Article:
PARENTS across North Wales have been urged to speak to their children about the dangers associated with carrying knives.

Over the last few days, actor Idris Elba has been in the news regarding his call for the banning of machetes and so-called zombie knives - because he does not want to see his own son or any child “in a hospital bed”.

The Luther star, 51, who is father to two sons and a daughter, said the Government’s current crackdown is a “step in the right direction” but added that there is a "long road to go."

And following calls for mandatory jail terms for the possession of blades, Mr Elba said he felt there is no "one size fits all" solution to tackling knife crime.

He said a deterrent which makes youngsters realise they face a punishment “is an important step” but “there are gradients” to the issue as some people carry knives out of fear.

The Leader: Idris Elba (Yui Mok/PA Wire)Idris Elba (Yui Mok/PA Wire) (Image: Yui Mok/PA Wire)Anti-knife campaigner Edwin Duggan, from Shotton, said while he understands the push to tackle 'zombie knives,' he feels the focus on this particular type of item has come about because they are 'popular' and will eventually die down.

The emphasis of the efforts to tackle knife crime, Mr Duggan said, needs to be at the start - in changing the attitude of children.

Mr Duggan, who has been calling on the Government for several months to consider the creation of a Dedicated Minister for the Prevention of Knife Crime, is encouraging parents to have a discussion with their children about the issue, pointing those who need further guidance to resources available on the Social Workers Toolbox website.

He said: "The problem isn't so much the purchase and sale of these knives.

"The Offensive Weapons Act has a massive list of sharp instruments and weapons of all descriptions.

"All kinds of legislation can be put in place and the sale of these knives can be banned - and that's all well and good.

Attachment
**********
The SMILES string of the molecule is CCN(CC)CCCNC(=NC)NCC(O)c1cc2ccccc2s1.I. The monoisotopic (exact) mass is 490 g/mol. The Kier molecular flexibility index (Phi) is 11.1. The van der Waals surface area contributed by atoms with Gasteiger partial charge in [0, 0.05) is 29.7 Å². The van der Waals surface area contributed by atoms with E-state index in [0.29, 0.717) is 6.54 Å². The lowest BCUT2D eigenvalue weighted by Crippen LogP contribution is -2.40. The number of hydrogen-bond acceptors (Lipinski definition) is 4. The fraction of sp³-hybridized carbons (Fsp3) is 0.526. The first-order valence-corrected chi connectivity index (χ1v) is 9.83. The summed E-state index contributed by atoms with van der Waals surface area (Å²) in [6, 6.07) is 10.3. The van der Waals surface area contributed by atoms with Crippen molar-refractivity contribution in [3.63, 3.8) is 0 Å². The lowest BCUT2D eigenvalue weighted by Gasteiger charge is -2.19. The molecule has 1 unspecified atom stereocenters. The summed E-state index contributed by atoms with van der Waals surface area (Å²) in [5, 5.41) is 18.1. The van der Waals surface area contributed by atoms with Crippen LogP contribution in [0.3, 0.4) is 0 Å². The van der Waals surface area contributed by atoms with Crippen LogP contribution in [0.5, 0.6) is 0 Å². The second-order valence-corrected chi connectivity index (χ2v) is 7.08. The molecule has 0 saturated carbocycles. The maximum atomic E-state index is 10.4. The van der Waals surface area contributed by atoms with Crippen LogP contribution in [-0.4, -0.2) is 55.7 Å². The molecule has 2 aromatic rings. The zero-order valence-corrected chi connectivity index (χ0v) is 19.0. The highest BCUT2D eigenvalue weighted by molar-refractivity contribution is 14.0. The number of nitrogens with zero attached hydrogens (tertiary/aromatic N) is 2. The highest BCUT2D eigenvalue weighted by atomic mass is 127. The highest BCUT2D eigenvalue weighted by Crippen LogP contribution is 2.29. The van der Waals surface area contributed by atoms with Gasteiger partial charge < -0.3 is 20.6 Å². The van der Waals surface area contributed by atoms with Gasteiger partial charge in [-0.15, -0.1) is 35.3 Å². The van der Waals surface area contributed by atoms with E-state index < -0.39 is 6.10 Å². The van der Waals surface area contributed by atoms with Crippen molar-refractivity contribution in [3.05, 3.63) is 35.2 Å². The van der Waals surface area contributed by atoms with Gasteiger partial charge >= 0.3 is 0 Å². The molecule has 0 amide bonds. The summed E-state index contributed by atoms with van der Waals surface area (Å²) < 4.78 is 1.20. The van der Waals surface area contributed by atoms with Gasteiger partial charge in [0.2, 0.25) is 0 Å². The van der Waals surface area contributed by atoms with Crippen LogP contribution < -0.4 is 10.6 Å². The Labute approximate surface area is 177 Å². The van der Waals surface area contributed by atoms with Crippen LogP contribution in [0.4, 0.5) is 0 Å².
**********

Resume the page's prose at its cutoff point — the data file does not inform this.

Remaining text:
"But if a child or a young person want to carry a knife, all they have to do is go to their kitchen.

"The aim of my campaign is to nip that in the bud because it's about educating children when they're young enough.

The Leader: Edwin DugganEdwin Duggan (Image: Edwin Duggan)"Children feel they should carry knives because they're afraid to go out without one.

"But the fact they have one on them poses a problem because if there is an altercation, in that situation it is likely to be used.

"And the consequences are so detrimental. That very knife could even be taken and used on them."

Mr Duggan said on his comments about there being no "one size fits all," he agrees with Mr Elba.

"We're on the same page there," he said.

"The emphasis of the debate over the last 24 to 48 hours has been about the end product; putting kids in jail for six months, 12 months, two years - that's not going to achieve anything.

"The sentence is the end point. I truly believe we need to deal with the beginning, and that's all about the education.

"There has to be a conversation between parent and child, child and teacher, about the consequences of even carrying a knife."